Buried underneath the coverage of so-called Asian grooming gangs in Northern England, behind the euphemistic prohibitions which slyly whisper simple answers, is the truth that mass sexual violence in Rotherham and elsewhere was not only actively abetted by local political authorities, but responded to the situation which they manufactured: a society which not only failed to keep families and communities together, but had actively destroyed them, just as black families were bureaucratically destroyed in the United States to prime the current crime wave. 

The ongoing proxy war over representing Mohammed, as if drawing cartoons of Mohammed was a Western tradition, is the fetish of this conflict; a decoy for uneasy liberals in denial about the crypto-religious substrate of their own discourse. How many journalists insisting on the right to draw cartoons of Mohammed would defend the right to holocaust denial or racist cartoons?

France is now facing pressure demanding justice for Halimi from an international coalition including former NY State Assemblyman Dov Hikind, and public intellectual Bernard Henri-Levi. Any comparable movement for Chauvin would be repressed by political authorities and doxxed by secret police journalists like Jason Wilson, who last month published hacked materials from a crowdfunder set-up to support Kyle Rittenhouse, the Illinois teenager now facing trial for shooting and killing two Antifa rioters who attacked him in Kenosha, Wisconsin last year.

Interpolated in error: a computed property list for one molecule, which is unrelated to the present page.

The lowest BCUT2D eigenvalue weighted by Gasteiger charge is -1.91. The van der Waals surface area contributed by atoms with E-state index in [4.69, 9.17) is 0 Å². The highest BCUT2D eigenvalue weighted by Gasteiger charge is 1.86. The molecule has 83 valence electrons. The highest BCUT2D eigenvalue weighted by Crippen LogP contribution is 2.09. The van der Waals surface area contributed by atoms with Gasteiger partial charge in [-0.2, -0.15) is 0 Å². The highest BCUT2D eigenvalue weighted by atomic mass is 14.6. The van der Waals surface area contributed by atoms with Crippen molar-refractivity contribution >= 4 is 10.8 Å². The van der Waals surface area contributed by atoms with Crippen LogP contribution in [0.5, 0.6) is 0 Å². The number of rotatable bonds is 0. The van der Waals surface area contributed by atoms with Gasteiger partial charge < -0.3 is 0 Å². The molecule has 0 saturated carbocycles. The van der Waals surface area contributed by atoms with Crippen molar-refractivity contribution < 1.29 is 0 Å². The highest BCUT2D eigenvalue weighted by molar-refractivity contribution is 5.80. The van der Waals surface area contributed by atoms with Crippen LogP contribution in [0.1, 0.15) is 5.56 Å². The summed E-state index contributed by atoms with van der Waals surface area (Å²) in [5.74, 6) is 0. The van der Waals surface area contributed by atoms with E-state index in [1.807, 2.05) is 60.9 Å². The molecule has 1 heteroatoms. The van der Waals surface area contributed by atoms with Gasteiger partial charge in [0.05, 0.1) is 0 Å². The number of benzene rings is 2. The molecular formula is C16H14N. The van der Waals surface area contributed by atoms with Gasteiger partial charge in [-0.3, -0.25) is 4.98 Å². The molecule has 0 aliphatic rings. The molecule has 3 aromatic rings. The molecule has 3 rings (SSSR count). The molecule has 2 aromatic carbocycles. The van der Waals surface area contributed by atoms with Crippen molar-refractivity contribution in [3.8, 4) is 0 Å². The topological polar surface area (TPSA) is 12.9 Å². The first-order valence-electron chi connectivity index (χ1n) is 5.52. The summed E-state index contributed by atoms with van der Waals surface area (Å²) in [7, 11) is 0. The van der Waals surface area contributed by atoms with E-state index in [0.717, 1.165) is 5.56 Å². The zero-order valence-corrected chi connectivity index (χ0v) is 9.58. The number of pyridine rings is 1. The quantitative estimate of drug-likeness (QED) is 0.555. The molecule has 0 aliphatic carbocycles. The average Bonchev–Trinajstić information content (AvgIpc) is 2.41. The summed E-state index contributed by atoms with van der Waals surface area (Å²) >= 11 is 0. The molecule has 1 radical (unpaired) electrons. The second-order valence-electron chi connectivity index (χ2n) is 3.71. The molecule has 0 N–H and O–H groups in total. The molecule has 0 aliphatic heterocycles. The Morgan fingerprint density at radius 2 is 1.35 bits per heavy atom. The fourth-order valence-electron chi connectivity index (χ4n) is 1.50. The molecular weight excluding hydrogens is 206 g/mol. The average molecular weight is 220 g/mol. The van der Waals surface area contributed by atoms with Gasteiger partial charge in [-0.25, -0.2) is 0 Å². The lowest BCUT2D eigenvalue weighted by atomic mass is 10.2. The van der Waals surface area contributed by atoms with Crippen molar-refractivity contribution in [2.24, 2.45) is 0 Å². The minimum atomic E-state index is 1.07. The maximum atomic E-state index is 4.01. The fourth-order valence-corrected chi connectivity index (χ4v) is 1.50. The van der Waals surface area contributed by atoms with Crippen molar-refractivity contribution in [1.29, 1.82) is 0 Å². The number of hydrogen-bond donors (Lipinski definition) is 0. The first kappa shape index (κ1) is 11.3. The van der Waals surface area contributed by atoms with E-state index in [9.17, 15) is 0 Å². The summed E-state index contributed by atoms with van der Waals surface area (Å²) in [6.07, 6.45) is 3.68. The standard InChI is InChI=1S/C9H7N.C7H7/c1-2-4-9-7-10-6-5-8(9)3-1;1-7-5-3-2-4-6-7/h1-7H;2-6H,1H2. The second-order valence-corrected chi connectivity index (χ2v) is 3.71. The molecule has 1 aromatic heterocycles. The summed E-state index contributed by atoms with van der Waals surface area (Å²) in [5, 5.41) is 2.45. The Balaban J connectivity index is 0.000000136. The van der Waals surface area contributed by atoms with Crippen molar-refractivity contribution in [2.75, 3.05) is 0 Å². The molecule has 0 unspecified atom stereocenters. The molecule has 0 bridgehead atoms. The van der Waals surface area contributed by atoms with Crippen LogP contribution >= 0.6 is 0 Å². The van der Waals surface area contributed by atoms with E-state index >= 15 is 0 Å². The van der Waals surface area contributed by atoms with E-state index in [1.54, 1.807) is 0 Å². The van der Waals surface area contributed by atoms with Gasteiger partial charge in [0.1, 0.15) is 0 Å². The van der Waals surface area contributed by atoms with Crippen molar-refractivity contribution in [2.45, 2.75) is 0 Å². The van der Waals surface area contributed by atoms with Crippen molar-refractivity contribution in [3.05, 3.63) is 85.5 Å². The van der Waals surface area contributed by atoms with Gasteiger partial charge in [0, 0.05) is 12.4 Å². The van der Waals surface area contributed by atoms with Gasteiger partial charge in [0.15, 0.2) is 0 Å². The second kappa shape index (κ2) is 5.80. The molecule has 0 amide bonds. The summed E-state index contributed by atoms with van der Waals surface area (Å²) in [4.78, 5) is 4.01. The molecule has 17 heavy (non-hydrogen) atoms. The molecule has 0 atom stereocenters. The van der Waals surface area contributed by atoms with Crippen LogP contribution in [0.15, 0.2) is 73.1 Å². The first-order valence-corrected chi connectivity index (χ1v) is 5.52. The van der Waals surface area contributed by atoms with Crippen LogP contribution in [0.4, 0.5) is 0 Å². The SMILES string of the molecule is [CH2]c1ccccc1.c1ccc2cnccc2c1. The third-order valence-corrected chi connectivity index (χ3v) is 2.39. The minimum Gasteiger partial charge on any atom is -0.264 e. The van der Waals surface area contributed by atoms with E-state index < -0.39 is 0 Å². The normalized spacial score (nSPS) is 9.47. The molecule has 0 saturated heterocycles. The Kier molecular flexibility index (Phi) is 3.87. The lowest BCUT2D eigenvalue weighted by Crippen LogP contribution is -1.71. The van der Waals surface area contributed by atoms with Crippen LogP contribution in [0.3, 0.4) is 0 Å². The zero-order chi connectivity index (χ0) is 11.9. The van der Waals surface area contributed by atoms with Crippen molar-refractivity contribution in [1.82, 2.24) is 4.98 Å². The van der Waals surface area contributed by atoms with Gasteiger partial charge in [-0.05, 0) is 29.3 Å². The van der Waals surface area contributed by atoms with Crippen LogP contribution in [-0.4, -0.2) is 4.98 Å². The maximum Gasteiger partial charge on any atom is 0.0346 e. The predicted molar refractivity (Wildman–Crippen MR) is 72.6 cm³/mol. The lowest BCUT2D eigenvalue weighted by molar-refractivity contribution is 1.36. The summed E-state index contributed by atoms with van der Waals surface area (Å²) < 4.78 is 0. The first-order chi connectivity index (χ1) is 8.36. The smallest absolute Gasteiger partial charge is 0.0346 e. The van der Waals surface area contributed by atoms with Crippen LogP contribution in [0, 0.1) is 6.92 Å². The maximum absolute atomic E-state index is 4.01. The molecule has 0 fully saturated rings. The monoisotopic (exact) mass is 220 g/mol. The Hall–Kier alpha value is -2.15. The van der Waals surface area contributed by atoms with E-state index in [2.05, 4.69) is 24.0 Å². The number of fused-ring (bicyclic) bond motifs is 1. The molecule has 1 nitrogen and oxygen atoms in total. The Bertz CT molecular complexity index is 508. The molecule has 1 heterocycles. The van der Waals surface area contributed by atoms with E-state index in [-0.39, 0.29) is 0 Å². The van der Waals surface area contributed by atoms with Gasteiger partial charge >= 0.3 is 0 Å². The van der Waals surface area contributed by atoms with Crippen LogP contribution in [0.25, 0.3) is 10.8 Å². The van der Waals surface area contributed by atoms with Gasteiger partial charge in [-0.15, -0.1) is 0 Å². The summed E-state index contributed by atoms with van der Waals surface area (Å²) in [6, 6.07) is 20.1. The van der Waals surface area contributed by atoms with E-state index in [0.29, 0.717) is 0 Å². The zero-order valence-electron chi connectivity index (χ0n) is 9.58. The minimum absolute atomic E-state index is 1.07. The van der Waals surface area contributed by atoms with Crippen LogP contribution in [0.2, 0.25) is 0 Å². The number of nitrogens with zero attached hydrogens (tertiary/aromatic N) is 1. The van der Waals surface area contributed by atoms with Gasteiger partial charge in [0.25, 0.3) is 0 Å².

Despite blocking the New York Post before the US election by claiming that their scoop on Hunter Biden contravened a policy against publishing hacked material, Twitter and Facebook saw no contradiction in permitting Wilson and the Guardian to promote the story. Individuals caught in the dragnet included Virginia police office William Kelly, who lost his job after donating $25 and a paramedic in Utah who was doorstepped by local news crew after donating $10.

This kind of weaponization of the media for political intimidation is now increasingly routine in the West, along with using Antifa front groups for deniable political surveillance. What it represents is an accelerating collapse in civic norms and the possibility of a public sphere. Writing of Halimi, Bernard Henri-Levi correctly sums up the international mood: “We are witnessing the collapse not just of the prosaic meaning of ‘law and order’, but the collapse of the spirit of a nation’s laws and its language, the way we order the relation between ourselves and that which gives our lives purpose, meaning, and strength.” It should be seen as the duty of every man of good faith to defend this spirit at all costs.

Daniel Miller is a writer, critic, and IM—1776’s literary editor.

Scroll to top